12.8 C
Sydney
Tuesday, August 9, 2022

NARI film ‘Art Centres Keep our Elders Connected’ premieres during NAIDOC Week

Must read

As part of NAIDOC Week celebrations, SBS will this week feature a film sharing the wide-ranging and essential role of art centres in supporting older people – many of whom are Elders – to keep culture, Country, language, and kin strong for their communities.

The film, Art Centres Keep our Elders Connected, explores the significant role Aboriginal and Torres Strait Islander community-controlled art centres play in nurturing the health and wellbeing of older people and people living with dementia in remote communities across Australia.

“This film is an invitation to listen to Elders, artists, and staff from three Aboriginal community-controlled art centres as they share their stories,” NARI research fellow, Paulene Mackell, says.

“It celebrates the vital role of Elders who are the backbone of these art centres.”

There are approximately 90 Aboriginal and Torres Strait Islander community-controlled art centres across Australia, with the majority in geographically remote locations.

This film is an invitation to listen to Elders, artists, and staff from three Aboriginal community-controlled art centres as they share their stories. It celebrates the vital role of Elders who are the backbone of these art centres.

NARI research fellow, Paulene Mackell

While each of the centres are diverse and responsive to the communities in which they are situated, they all provide a place to maintain connection to Country, and to share histories and culture with younger people – a priority identified by the older artists, directors, and staff.

The film was developed as part of a research collaboration initiated by the National Ageing Research Institute.

The research shows art centres are important and safe places for older artists to fulfil their roles as Elders, and to facilitate the transfer of knowledge and culture to younger generations within their communities.

Annette Lormada, from the Mangkaja Arts Resource Agency, says the centres are a wonderful place for a transferal of knowledge and skills, and for socialising.

“It’s important … not only for us, but the younger ones coming behind,” she says.

“It’s good for everybody … to come in [to Mangkaja], young to old, to be together here.”

Roseranna Larry, from Ikuntji Artists, agrees.

“I’m happy too, you know. Making me think back, I used to listen to my father’s aunties singing.

“That’s why I’m really interested with this … it’s our law. That’s why I am coming to the art centre.”

Roslyn Malay, from the University of Western Australia, says the benefits are clear and easy to observe.

“You can see the difference it makes when they come to Mangkaja.

“It’s something that’s part of them.

“They come to share their stories, tell their histories, share their culture, and language, to the younger generations – which is brilliant.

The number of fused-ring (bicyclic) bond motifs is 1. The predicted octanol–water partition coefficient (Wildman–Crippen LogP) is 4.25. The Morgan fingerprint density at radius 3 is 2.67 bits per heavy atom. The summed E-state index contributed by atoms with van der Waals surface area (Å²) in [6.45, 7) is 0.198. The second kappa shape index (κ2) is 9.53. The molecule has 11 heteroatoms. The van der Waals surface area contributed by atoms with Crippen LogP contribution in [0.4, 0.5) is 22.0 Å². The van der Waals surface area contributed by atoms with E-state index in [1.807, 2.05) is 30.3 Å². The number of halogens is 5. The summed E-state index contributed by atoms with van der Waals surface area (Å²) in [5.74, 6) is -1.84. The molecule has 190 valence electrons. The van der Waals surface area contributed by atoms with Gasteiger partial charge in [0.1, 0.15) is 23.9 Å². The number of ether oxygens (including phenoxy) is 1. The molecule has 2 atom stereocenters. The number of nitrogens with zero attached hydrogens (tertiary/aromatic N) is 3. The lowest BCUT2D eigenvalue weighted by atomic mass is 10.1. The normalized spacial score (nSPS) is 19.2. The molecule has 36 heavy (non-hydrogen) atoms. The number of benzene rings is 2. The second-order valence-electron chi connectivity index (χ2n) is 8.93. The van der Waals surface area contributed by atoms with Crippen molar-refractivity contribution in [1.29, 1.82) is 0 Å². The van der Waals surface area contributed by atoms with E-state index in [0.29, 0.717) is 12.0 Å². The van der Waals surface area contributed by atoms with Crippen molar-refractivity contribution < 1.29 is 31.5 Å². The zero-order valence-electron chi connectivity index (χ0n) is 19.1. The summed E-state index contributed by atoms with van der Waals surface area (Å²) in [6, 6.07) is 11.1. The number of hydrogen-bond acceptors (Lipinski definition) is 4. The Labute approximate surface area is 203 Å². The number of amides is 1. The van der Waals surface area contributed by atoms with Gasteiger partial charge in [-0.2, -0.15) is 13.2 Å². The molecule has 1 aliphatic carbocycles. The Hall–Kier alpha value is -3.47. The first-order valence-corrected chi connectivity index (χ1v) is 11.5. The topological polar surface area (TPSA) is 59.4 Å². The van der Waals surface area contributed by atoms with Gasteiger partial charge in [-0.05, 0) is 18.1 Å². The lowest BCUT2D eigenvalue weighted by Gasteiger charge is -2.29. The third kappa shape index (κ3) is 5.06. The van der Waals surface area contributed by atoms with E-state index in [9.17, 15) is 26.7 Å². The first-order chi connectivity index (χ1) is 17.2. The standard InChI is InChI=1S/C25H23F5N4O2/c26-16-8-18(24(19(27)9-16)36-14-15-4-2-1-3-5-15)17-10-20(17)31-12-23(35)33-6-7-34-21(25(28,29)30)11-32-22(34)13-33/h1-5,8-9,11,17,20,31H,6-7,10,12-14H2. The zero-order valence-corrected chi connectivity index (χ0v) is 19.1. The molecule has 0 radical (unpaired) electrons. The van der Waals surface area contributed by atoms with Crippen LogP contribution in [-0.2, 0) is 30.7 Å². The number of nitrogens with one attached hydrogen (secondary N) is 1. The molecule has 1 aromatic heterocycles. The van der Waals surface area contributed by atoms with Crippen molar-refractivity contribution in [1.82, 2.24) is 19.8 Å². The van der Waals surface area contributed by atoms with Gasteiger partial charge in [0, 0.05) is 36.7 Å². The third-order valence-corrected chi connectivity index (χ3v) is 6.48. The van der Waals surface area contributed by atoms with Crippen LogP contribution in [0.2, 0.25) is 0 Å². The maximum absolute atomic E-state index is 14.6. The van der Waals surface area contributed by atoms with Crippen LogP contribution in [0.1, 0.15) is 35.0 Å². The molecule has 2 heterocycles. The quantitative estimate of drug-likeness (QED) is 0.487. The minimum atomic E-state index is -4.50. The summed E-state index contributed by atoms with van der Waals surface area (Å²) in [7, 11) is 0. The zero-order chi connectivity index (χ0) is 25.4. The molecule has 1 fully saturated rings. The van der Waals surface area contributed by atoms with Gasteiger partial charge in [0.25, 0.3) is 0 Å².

“Where else could you get something like this in a cultural way?”

The research also has found that many centres are delivering direct care for older artists including helping them with errands, prompting them to take their medication, providing meals and mobility assistance, and supporting them to access and navigate services.

Mackell says visiting an arts centre, you will find people of all ages having a cup of tea, working together on a painting, weaving works, or screen-printing textiles for exhibitions, commissions and gallery sales.

“But then you’ll also find meals and wheels being dropped off, health and aged care staff popping in to catch up with older people, and family visiting from nearby communities,” she says.

Dr Maree Meredith, director of the Poche Centre for Indigenous Health at Flinders University, says it’s a very special model as it has the cultural, the social, as well as the economic, that come together in a holistic way.

Margaret Smith, from Tjanpi Desert Weavers, says her centre has been life-changing.

“I fell in love with it [making Tjanpi], so I kept doing it.

“It sort of brought peace to my life, you know – peace and harmony, and changed my lifestyle round.”

The film and research emphasise calls from art centres for greater resourcing and formal recognition of their role.

“We need creative policy, funding and knowledge making approaches to keep older people well and generations connected,” Mackell says.

“Art centres are grounded in their communities, and as the film shows, there is so much to learn from their expertise and leadership in this space.”

  • Art Centres Keep our Elders Connected will air on SBS on Wednesday, July 6 at 3.10pm as part of NAIDOC Week, and will then be available on SBS On Demand.
  • For more information about the three Aboriginal community-controlled art centres from the film, please click here, here or here.
- Advertisement -

Leave a Reply

Latest article

- Advertisement -
Processing...
Thank you! Your subscription has been confirmed. You'll hear from us soon.
Email newsletter sign-up
ErrorHere